August 18, 2021

It is your turn now, Rumi

It is your turn now,
you waited, you were patient.
The time has come,
for us to polish you.
We will transform your inner pearl
into a house of fire.
You’re a gold mine.
Did you know that,
hidden in the dirt of the earth?
It is your turn now,
to be placed in fire.
Let us cremate your impurities.

August 13, 2021

Victor Hugo to Adèle Foucher

1821 Paris 
 
My dearest,

When two souls, who have sought each other for however long in the throng, have finally found each other… a union, fiery and pure as they themselves are… begins on earth and continues forever in heaven.
This union is love, true love,… a religion, which deifies the loved one, whose life comes from devotion and passion, and for whom the greatest sacrifices are the sweetest delights.
This is the love that you inspire in me… Your soul is made to love with the purity and passion of angels; but perhaps it can only love another angel, in which case I must tremble with apprehension.

Yours forever,
Victor Hugo

Lord Byron to Lady Caroline Lamb

August 1812, London 
 
My dearest Caroline,
If tears, which you saw & know I am not apt to shed, if the agitation in which I parted from you, agitation which you must have perceived through the whole of this most nervous nervous affair, did not commence till the moment of leaving you approached, if all that I have said & done, & am still but too ready to say & do, have not sufficiently proved what my real feelings are & must be ever towards you, my love, I have no other proof to offer.
God knows I wish you happy, & when I quit you, or rather when you from a sense of duty to your husband & mother quit me, you shall acknowledge the truth of what I again promise & vow, that no other in word or deed shall ever hold the place in my affection which is & shall be most sacred to you, till I am nothing.
I never knew till that moment, the madness of—my dearest & most beloved friend—I cannot express myself—this is no time for words—but I shall have a pride, a melancholy pleasure, in suffering what you yourself can hardly conceive—for you do not know me.—I am now about to go out with a heavy heart, because—my appearing this evening will stop any absurd story which the events of today might give rise to—do you think now that I am cold & stern, & artful—will even others think so, will your mother even—that mother to whom we must indeed sacrifice much, more much more on my part, than she shall ever know or can imagine.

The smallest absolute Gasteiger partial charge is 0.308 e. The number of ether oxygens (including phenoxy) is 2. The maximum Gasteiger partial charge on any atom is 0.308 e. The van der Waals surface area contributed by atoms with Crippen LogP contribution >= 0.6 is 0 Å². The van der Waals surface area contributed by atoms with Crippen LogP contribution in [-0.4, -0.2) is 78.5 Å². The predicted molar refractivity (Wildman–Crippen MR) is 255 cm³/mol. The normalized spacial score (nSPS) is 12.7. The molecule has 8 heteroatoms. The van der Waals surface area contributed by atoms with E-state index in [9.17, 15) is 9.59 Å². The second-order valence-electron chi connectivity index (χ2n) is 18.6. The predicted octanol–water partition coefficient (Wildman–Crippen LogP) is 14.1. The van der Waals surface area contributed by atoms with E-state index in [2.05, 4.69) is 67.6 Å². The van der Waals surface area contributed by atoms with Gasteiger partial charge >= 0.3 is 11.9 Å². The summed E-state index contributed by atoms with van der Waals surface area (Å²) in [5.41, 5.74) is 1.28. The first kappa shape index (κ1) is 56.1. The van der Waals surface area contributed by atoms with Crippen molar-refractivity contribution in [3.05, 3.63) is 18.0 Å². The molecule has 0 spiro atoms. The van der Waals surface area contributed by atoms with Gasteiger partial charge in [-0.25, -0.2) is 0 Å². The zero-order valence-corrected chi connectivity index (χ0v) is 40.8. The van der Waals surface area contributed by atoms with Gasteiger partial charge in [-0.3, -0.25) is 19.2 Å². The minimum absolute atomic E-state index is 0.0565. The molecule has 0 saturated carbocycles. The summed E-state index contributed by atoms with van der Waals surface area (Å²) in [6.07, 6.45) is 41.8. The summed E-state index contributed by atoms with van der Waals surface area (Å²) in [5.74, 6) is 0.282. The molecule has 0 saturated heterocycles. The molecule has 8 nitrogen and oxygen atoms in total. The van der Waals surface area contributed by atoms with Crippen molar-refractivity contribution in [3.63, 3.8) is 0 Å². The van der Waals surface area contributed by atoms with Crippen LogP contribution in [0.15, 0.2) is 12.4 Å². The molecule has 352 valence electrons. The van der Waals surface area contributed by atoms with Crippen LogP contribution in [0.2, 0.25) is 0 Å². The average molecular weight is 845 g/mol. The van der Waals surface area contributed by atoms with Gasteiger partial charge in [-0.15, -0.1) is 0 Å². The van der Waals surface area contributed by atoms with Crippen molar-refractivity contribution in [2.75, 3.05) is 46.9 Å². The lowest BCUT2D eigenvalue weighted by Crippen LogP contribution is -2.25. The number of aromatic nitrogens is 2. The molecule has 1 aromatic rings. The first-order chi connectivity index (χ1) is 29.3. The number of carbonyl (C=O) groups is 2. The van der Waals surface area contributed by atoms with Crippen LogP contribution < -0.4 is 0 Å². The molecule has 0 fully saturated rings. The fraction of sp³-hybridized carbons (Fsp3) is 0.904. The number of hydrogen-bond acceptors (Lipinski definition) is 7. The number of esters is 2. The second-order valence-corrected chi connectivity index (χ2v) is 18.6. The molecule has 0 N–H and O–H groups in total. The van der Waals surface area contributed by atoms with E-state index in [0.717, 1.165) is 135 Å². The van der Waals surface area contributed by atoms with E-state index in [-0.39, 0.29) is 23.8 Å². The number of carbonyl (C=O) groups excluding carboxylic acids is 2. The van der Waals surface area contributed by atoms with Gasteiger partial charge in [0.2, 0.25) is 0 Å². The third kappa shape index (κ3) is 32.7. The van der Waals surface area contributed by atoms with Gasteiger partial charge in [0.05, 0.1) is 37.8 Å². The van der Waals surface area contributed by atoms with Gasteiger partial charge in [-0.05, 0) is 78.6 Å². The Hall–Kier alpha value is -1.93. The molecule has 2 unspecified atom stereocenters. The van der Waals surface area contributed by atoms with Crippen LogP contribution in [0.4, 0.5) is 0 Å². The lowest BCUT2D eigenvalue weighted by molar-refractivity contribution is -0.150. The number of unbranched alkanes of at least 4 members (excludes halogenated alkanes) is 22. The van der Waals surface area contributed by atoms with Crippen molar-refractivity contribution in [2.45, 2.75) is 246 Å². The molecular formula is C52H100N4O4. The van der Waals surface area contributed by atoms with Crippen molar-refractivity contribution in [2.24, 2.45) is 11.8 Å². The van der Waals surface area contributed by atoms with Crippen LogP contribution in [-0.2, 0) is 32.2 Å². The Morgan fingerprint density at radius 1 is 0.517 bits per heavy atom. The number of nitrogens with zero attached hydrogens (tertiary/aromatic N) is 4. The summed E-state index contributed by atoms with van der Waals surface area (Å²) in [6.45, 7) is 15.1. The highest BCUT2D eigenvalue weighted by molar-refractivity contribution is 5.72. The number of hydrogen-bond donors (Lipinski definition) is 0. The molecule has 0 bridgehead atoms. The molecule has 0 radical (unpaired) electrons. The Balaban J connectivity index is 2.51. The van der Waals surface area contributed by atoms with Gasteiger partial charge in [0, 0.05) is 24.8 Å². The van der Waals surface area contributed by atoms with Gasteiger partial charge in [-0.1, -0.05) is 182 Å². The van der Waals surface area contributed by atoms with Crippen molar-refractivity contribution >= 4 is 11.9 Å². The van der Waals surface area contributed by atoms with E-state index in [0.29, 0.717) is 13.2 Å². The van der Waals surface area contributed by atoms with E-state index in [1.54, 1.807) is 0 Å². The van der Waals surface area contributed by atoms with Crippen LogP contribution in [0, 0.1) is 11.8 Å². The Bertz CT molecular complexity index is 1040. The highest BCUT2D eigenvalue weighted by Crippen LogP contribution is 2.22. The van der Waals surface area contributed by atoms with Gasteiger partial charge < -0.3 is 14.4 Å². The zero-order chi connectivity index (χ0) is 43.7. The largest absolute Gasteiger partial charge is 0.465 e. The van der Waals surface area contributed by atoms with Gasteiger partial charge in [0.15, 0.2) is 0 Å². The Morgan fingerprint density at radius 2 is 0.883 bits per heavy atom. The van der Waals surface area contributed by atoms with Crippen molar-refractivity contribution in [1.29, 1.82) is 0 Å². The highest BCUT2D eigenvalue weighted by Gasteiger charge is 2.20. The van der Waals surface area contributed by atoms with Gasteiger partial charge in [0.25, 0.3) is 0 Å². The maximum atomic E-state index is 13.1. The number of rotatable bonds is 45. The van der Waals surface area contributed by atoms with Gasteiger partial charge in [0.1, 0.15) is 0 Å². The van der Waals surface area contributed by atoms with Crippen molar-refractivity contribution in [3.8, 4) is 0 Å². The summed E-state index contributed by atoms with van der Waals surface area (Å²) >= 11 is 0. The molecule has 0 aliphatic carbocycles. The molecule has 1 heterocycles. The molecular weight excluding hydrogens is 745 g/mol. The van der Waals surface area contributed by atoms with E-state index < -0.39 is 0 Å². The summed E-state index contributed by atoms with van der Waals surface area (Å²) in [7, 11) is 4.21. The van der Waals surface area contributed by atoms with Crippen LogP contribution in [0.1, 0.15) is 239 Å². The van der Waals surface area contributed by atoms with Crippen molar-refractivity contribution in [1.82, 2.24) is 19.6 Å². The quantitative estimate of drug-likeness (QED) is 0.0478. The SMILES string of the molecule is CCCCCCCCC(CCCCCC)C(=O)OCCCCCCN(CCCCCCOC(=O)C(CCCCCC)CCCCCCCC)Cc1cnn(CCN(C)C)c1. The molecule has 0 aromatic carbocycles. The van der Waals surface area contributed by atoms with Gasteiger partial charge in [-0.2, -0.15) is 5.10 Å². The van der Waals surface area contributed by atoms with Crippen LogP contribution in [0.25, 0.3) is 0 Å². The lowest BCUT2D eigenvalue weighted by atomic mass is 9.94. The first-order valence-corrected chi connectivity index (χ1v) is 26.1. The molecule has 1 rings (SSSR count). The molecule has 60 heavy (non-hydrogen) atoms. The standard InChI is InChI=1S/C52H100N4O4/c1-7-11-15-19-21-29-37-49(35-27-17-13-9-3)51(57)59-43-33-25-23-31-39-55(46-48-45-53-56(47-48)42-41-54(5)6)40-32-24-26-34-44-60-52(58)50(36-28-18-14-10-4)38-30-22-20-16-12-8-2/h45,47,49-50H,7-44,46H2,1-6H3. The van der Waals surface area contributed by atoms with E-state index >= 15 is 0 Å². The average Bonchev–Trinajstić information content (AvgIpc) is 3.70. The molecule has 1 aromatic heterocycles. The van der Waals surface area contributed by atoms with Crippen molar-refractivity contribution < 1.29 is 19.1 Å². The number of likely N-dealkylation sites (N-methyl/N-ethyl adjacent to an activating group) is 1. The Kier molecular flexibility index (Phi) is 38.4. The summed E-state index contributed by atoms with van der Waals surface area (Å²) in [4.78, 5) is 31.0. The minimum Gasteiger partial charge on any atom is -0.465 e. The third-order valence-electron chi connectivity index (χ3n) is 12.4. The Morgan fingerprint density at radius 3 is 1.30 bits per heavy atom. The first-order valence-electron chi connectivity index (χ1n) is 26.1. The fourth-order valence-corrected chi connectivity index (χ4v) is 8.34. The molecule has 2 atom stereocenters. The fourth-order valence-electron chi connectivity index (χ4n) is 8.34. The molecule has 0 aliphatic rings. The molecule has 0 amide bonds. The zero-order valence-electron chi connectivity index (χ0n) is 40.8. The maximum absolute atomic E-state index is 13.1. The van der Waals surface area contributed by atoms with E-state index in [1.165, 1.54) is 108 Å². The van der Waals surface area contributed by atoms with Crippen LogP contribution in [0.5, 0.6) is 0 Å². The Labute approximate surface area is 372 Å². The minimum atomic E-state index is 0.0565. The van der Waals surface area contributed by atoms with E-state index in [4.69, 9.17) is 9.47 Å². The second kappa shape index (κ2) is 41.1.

“Promises not to love you” ah Caroline it is past promising—but shall attribute all concessions to the proper motive—& never cease to feel all that you have already witnessed—& more than can ever be known but to my own heart—perhaps to yours—May God protect forgive & bless you—ever & even more than ever.
yr. most attached
BYRON

P.S.—These taunts which have driven you to this—my dearest Caroline—were it not for your mother & the kindness of all your connections, is there anything on earth or heaven would have made me so happy as to have made you mine long ago? & not less now than then, but more than ever at this time—you know I would with pleasure give up all here & all beyond the grave for you—& in refraining from this—must my motives be misunderstood—? I care not who knows this—what use is made of it—it is you & to you only that they owe yourself, I was and am yours, freely & most entirely, to obey, to honour, love—& fly with you when, where, & how you yourself might & may determine.

Napoléon Bonaparte to Joséphine de Beauharnais

Spring 1797, Cisalpine Republic, Northern Italy

To Joséphine,
I love you no longer; on the contrary, I detest you. You are a wretch, truly perverse, foolish Cinderella. You never write me; you do not love your husband; you know what pleasures your letters give him yet you cannot even manage to write him half a dozen lines, dashed off in a moment! What then do you do all day, Madame? What business is so vital that it robs you of the time to write to your devoted lover? What affection stifles and pushes aside the love, the tender constant love you promised him? Who can this wonderful new lover be who takes up your every moment, rules your days and prevents your giving any attention to your husband?
Beware, Josephine; one fine night the doors will be broken down and there I will be.  In truth, I am worried, my love, at receiving no news of you; write me quickly four pages, pages of those delightful words that will fill my heart with emotion and joy. I hope to hold you in my arms before long, and cover you with a million kisses, burning as the equatorial sun.